• Traffic Patterns

GTM Load Balancers are designed to handle a variety of traffic patterns, such as round robin, least connections, and weighted least connections. It can also be configured to use dynamic server selection, allowing for high flexibility and scalability. GTM Load Balancers work with HTTP, HTTPS, TCP, and UDP protocols, which are well-suited to handle various applications and services.

GTM Load Balancers can be deployed in public, private, and hybrid cloud environments, making them a flexible and cost-effective solution for businesses of all sizes. GTM Load Balancers have advanced features such as automatic failover, health checks, and SSL acceleration.


Related: Both of you proceed. You may find the following helpful information:

  1. DNS Security Solutions
  2. OpenShift SDN
  3. ASA Failover
  4. Load Balancing and Scalability
  5. Data Center Failover
  6. Application Delivery Architecture
  7. Port 179
  8. Full Proxy
  9. Load Balancing


GTM Load Balancing.

Key GTM Load Balancer Discussion Points:

  • Introduction to load balancing with the GTM.

  • Discussion on DNS and how it works.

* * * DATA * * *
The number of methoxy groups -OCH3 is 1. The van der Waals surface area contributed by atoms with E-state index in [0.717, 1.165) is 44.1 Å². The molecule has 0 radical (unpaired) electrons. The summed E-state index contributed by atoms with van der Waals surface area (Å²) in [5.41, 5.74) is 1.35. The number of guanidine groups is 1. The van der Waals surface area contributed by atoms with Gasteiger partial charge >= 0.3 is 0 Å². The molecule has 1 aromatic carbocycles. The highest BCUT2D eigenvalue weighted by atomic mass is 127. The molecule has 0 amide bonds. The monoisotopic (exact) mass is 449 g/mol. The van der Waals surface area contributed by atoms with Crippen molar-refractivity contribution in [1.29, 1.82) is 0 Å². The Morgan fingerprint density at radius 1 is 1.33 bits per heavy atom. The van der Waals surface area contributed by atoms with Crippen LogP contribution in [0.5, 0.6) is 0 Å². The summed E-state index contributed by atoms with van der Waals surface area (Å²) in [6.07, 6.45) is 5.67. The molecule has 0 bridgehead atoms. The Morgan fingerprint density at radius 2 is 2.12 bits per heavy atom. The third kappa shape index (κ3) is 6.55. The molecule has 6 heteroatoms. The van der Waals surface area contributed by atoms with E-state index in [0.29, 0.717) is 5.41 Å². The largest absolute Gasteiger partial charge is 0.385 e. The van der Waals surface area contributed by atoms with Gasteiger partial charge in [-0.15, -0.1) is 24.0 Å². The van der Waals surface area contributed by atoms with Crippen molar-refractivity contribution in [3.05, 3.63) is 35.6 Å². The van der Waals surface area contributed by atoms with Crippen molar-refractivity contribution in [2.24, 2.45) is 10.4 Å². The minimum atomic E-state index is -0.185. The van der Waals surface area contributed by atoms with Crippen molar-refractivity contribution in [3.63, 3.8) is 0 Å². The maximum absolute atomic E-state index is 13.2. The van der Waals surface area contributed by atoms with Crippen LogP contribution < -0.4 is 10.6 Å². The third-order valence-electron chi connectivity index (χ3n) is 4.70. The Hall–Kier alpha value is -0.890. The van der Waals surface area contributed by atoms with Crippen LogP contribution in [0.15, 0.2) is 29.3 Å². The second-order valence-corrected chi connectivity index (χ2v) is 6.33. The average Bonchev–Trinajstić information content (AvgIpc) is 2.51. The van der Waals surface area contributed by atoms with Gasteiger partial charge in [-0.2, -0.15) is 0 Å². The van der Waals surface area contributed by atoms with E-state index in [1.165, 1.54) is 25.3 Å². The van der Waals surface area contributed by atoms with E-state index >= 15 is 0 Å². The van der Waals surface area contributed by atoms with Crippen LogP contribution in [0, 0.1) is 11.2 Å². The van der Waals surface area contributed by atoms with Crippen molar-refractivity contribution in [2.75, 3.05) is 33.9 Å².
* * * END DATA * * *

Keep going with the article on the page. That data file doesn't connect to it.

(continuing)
• Discussion on the DNS TTL and how this may effect load balancing.

  • Highlighting DNS pinning and cache poisoning.

  • Load balancing methods.

  • A final note on Anycast.


  • A key point: Video on cloud bursting.

The following video discusses cloud bursting; more designs require load balancing. Cloudbursting has a reasonably simple concept. It entails adding or subtracting compute capacity between on-premise and public or private clouds or supporting a multi-cloud environment, all used to handle traffic peaks. Many companies use cloud bursting to construct a hybrid cloud model.



Back to Basics: GTM load balancer

Load Balancing Options

The Local Traffic Managers (LTM) and Enterprise Load Balancers (ELB) provide load-balancing services between two or more servers/applications in case of a local system failure. Global Traffic Managers (GTM) provide load-balancing services between two or more sites or geographic locations.

Local Traffic Managers, or Load Balancers, are devices or software applications that distribute incoming network traffic across multiple servers, applications, or network resources. They act as intermediaries between users and the servers or resources they are trying to access. By intelligently distributing traffic, LTMs help prevent server overload, minimize downtime, and improve system performance.